Stockholms universitet

Asreen RostamiPostdoc

Om mig

Asreen Rostami has a PhD in the field of Human-Computer Interaction (HCI). Her current research is centred around Security of IoT devices as part of the Securing Things project at RISE Research Institutes of Sweden. She has joined RISE SICS on 2020 by way of an ERCIM postdoctoral fellowship. 

Asreen's PhD research at Department of Computer and System Sciences (DSV) focusesed on Mixed-Reality Performances and how interactive technologies can be designed for interactive performance, audience participation as well as performers interaction. Her current research looks at the immersive performance, performers interaction with respect to technology such as VR, IoT, Bio-Data and mobile interface.


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I urval från Stockholms universitets publikationsdatabas

  • Interweaving Technology

    2020. Asreen Rostami (et al.).

    Avhandling (Dok)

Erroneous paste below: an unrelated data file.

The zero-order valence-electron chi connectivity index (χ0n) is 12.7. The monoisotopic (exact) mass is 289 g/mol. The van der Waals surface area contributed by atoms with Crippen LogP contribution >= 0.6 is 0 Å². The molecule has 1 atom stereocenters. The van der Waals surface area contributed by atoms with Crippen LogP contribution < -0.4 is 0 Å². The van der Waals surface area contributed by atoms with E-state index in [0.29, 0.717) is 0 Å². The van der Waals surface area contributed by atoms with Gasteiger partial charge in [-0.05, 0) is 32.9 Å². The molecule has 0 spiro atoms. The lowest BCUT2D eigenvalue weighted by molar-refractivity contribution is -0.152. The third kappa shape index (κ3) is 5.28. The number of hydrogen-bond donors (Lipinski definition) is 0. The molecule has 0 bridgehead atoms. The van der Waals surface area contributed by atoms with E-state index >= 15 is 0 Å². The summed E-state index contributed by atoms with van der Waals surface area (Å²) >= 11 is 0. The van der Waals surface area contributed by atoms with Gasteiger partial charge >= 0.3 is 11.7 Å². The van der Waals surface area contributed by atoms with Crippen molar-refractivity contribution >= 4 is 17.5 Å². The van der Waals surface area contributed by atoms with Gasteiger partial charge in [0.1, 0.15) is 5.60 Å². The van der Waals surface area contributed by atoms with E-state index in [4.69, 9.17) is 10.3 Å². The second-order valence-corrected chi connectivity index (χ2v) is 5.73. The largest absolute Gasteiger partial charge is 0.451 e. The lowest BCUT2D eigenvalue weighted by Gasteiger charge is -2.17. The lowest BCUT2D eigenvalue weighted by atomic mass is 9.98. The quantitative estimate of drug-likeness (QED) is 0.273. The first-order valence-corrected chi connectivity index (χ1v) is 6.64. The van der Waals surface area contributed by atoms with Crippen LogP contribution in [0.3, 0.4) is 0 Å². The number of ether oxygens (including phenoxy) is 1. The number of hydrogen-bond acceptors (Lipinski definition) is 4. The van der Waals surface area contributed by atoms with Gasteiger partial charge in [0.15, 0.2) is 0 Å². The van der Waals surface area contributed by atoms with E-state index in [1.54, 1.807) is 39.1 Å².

This thesis builds on the growing interest in studying interactive performances within the fields of Human-Computer Interaction (HCI) and Interaction Design (IxD). The overarching goal of this research is to investigate how creative teams and artists can incorporate interactive technologies into their artistic productions. This thesis draws on four empirical studies of interactive performances carried out in collaboration with artists, performers, and designers. These studies focus on: (i) investigating scenarios of sensor-based and bodily tracking technologies in interactive performances, (ii) investigating how professional guitar players experience and express the smart qualities of a smart guitar in their artistic practices, (iii) investigating the audience's sense of immersion in a mixed-reality performance through introducing the concept of friction, and (iv) exploring frictions as a design resource in sketching scenarios of performances with VR. Two main methodological approaches were used throughout this research: Research through Design (RtD) and performance–led research in the wild. Beyond the result of these investigations, this thesis also presents the following contributions. First by presenting insights and knowledge generated through explorations of the incorporation of interactive technologies in performances through ideation, through studies of technology in use, and through design activities. This includes discussions around artists’ and audience members’ experience of technology including novel opportunities of interaction and participation, their collaborative roles and their agency and control within artistic productions. Second, by introducing friction as a Strong Concept to analyse interactions within a mixed-reality performance and to discuss how immersion is experienced throughout such performances. Finally by further developing the concept of friction through the collaborative design and staging of a novel mixed-reality performance.

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